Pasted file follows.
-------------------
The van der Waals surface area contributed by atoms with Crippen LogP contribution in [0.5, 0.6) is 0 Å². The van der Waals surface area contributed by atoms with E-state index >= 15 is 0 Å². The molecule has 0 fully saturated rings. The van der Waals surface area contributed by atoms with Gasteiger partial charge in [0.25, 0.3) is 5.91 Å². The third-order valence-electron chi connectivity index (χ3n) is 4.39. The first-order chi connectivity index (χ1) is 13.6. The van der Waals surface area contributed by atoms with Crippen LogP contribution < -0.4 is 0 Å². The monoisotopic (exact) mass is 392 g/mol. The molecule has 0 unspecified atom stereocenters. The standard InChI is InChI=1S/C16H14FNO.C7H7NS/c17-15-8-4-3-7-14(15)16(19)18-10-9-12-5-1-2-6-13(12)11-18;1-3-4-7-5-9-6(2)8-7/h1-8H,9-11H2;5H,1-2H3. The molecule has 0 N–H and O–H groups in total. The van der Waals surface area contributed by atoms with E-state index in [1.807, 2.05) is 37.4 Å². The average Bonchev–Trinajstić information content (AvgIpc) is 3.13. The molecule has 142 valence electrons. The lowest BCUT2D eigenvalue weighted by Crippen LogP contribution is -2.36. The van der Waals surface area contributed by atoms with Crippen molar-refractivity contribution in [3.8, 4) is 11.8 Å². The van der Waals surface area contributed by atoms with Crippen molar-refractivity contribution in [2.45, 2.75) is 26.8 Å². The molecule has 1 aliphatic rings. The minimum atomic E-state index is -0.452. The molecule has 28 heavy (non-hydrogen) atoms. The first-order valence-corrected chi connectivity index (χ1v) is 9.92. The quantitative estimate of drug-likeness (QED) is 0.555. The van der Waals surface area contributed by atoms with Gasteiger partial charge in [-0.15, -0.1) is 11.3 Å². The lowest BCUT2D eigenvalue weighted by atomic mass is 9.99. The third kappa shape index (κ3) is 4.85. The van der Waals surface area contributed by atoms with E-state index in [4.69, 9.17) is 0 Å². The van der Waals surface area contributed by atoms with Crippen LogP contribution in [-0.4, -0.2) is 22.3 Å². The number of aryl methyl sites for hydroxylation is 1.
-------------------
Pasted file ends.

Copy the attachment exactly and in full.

The van der Waals surface area contributed by atoms with Crippen LogP contribution in [0.5, 0.6) is 0 Å². The van der Waals surface area contributed by atoms with E-state index >= 15 is 0 Å². The molecule has 0 fully saturated rings. The van der Waals surface area contributed by atoms with Gasteiger partial charge in [0.25, 0.3) is 5.91 Å². The third-order valence-electron chi connectivity index (χ3n) is 4.39. The first-order chi connectivity index (χ1) is 13.6. The van der Waals surface area contributed by atoms with Crippen LogP contribution < -0.4 is 0 Å². The monoisotopic (exact) mass is 392 g/mol. The molecule has 0 unspecified atom stereocenters. The standard InChI is InChI=1S/C16H14FNO.C7H7NS/c17-15-8-4-3-7-14(15)16(19)18-10-9-12-5-1-2-6-13(12)11-18;1-3-4-7-5-9-6(2)8-7/h1-8H,9-11H2;5H,1-2H3. The molecule has 0 N–H and O–H groups in total. The van der Waals surface area contributed by atoms with E-state index in [1.807, 2.05) is 37.4 Å². The average Bonchev–Trinajstić information content (AvgIpc) is 3.13. The molecule has 142 valence electrons. The lowest BCUT2D eigenvalue weighted by Crippen LogP contribution is -2.36. The van der Waals surface area contributed by atoms with Crippen molar-refractivity contribution in [3.8, 4) is 11.8 Å². The van der Waals surface area contributed by atoms with Crippen molar-refractivity contribution in [2.45, 2.75) is 26.8 Å². The molecule has 1 aliphatic rings. The minimum atomic E-state index is -0.452. The molecule has 28 heavy (non-hydrogen) atoms. The first-order valence-corrected chi connectivity index (χ1v) is 9.92. The quantitative estimate of drug-likeness (QED) is 0.555. The van der Waals surface area contributed by atoms with Gasteiger partial charge in [-0.15, -0.1) is 11.3 Å². The lowest BCUT2D eigenvalue weighted by atomic mass is 9.99. The third kappa shape index (κ3) is 4.85. The van der Waals surface area contributed by atoms with E-state index in [4.69, 9.17) is 0 Å². The van der Waals surface area contributed by atoms with Crippen LogP contribution in [-0.4, -0.2) is 22.3 Å². The number of aryl methyl sites for hydroxylation is 1.